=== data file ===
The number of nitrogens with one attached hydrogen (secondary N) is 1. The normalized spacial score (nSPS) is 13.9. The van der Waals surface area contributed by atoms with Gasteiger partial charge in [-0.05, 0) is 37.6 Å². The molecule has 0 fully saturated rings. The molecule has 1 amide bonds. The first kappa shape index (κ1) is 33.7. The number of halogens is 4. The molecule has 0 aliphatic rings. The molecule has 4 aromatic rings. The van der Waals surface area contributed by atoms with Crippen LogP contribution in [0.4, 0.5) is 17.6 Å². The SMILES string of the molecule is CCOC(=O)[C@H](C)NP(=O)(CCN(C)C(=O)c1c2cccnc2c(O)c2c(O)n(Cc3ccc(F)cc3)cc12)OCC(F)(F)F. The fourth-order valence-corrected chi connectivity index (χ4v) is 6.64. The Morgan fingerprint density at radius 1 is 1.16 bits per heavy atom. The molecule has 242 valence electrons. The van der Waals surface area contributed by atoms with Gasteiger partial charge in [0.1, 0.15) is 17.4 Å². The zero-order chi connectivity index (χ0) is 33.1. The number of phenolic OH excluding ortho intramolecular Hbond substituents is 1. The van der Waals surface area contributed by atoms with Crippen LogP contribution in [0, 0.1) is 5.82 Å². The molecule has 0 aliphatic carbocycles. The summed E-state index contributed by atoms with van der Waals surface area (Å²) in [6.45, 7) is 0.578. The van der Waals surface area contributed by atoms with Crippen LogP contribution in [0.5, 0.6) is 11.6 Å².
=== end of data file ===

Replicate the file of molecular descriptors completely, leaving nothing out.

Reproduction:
The number of nitrogens with one attached hydrogen (secondary N) is 1. The normalized spacial score (nSPS) is 13.9. The van der Waals surface area contributed by atoms with Gasteiger partial charge in [-0.05, 0) is 37.6 Å². The molecule has 0 fully saturated rings. The molecule has 1 amide bonds. The first kappa shape index (κ1) is 33.7. The number of halogens is 4. The molecule has 0 aliphatic rings. The molecule has 4 aromatic rings. The van der Waals surface area contributed by atoms with Crippen LogP contribution in [0.4, 0.5) is 17.6 Å². The SMILES string of the molecule is CCOC(=O)[C@H](C)NP(=O)(CCN(C)C(=O)c1c2cccnc2c(O)c2c(O)n(Cc3ccc(F)cc3)cc12)OCC(F)(F)F. The fourth-order valence-corrected chi connectivity index (χ4v) is 6.64. The Morgan fingerprint density at radius 1 is 1.16 bits per heavy atom. The molecule has 242 valence electrons. The van der Waals surface area contributed by atoms with Gasteiger partial charge in [0.1, 0.15) is 17.4 Å². The zero-order chi connectivity index (χ0) is 33.1. The number of phenolic OH excluding ortho intramolecular Hbond substituents is 1. The van der Waals surface area contributed by atoms with Crippen LogP contribution in [0, 0.1) is 5.82 Å². The molecule has 0 aliphatic carbocycles. The summed E-state index contributed by atoms with van der Waals surface area (Å²) in [6.45, 7) is 0.578. The van der Waals surface area contributed by atoms with Crippen LogP contribution in [0.5, 0.6) is 11.6 Å².